The Nile is Life*
This is the third of four essays reflecting on Egypt. Please also read the introduction to see how they are all linked. Enjoy!
The Nile River is considered the longest river in the world. The Nile is formed by the merging of its two major tributaries, the White Nile and the Blue Nile. “The White Nile is considered to be the headwaters and primary stream of the Nile itself. The Blue Nile, however, is the source of most of the water and silt.” Similar to our Red River of the North, the Nile is one of those oddities that flows from south to north where it empties into the Mediterranean Sea. From hot-air balloon, we were able to see how the Nile creates a bright green line weaving through the desert. When we commented on this to our guide, Robert, he smiled: “we say in Egypt that the Nile is life”.
To experience the romantic history of the Nile, we booked a seven-day cruise on a sailboat. The cruise sailed upstream, traveling south from the city of Luxor to Aswan. In a conversation with Mamdouh, our guide, he described the sailboat as a dahabiya, the ‘Rolls Royce’ of Nile cruise ships. These dahabiyas are modernized replicas of luxury sailboats first used by European tourists in the early 1900s. They generally have five or six crew cabins, plus four cabins and a suite, for tourists. When we arrived to check-in, we were surprised to learn that the captain had bumped our reservation up to the suite because we would be joined by a party of four other couples traveling together. We were delighted because the suite gave us a private balcony at the back of the boat from which we enjoyed the centuries-old romance of afternoon tea while watching the changing Nile scenery drift by.
Relaxing, refreshing, decadent, this was how we felt many afternoons on our private porch. Some days the front sail was up, other days we would be towed by a small tug-boat. From our porch we would listen to the breaking waves in our small wake and allow this lazy music to transport us out of time while we jotted notes in our journals. I felt immersed in a pleasant daze of pure enjoyment. Every few minutes, one of us would break the trance with a comment about the world around us:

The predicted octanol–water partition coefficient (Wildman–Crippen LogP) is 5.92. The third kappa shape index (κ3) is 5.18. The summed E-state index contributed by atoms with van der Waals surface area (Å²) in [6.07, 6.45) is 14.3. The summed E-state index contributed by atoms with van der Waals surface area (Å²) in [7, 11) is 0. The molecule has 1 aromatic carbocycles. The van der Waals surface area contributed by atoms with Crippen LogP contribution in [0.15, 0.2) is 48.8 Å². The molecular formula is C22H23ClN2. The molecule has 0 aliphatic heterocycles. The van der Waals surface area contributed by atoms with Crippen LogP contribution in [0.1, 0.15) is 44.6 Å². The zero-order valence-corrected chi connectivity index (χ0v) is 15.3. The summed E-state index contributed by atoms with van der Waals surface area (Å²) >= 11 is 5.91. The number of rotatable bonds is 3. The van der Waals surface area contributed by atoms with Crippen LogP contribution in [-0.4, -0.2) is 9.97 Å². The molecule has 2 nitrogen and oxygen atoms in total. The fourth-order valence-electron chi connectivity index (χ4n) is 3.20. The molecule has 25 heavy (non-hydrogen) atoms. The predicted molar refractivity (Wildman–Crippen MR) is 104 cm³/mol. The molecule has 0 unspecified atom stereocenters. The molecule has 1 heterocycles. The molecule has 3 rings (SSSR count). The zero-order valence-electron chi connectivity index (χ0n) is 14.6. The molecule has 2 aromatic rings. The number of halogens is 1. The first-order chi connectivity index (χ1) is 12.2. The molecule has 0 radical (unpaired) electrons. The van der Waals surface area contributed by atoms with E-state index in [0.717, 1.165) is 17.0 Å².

the rise of hills in the near distance seem to plateau into mountains, their sandy, barren dryness such a striking contrast with lush-greenery of bullrushes and palm tress along the shoreline;
the soothing whine of a call to prayer from the local mosque draws our eyes to its lovely minaret just visible above the palm trees;
verdant floating mats of vegetation, some four-feet wide, drift by now and again with varieties of birds hunting through them: small black birds with red and yellow beaks and pretty long-legged egrets with light blue beaks and feet;
there are boys swimming noisy and naked near shore and more birds where the boys are not;
eventually, the sound of sparse traffic on the road paralleling the river brought our attention back to modernity.
A significant problem for the “Nile Delta and Egypt as a whole: the country most closely associated with the world’s longest river is suffering from an acute shortage of water, and its deficit is only likely to get worse.” …”two main explanations were usually proffered: population growth and global climate change. Both are relevant. The Delta was once nourished by the water and silt that washed in with Egypt’s seasonal floods; since the construction of the High Dam at Aswan in the 1960’s those floods have ceased, and in their place a network of irrigation canals has ferried gallons of freshwater from the Nile’s two tributary branches across to where it’s needed. But increased water use upstream [in other developing nations like Ethiopia, etc.]… have taken a toll. Egypt currently has only 700 cubic meters of freshwater per person, well short of the 1,000 cubic meters per person the United Nations believes is the minimum need for water security.” (Shenker p. 180).
By contrast, America had the world’s highest per capita water footprint, at 2,842 cubic meters per person in 2012, with the world’s average being 1,385 cubic meters per person. This difference in living standards really struck me the day we walked through the ‘village’ of Esna to view the local ancient temple. To reach the temple, we walked through a section of the city. The temple was lost, but now recovered from being buried in the flood-silt and sand for generations; it seemed to be sunk 10 feet below ground level. Although Esna is roughly the same size population (around 50,000) as our city of Grand Forks, ND, I believe most Americans would say the people of Esna live in abject poverty. The streets were packed dirt. Although the market vendors had a wide variety of goods (fruits, veggies, beans, clothes, luggage, cloth, even a cobbler) the stalls and tables seemed haphazardly constructed, there was litter strewn about, and many people seemed to show signs of poor-health, such as missing teeth or being extremely thin. Our guide, Robert, laughed in surprise when we told him that our city, where we lived and worked, was the same size as Esna: “what?! you have a university in your village?!” He shook is head in amazement of such a contrast because he had attended university in the mega-city of Cairo (around 18 million population).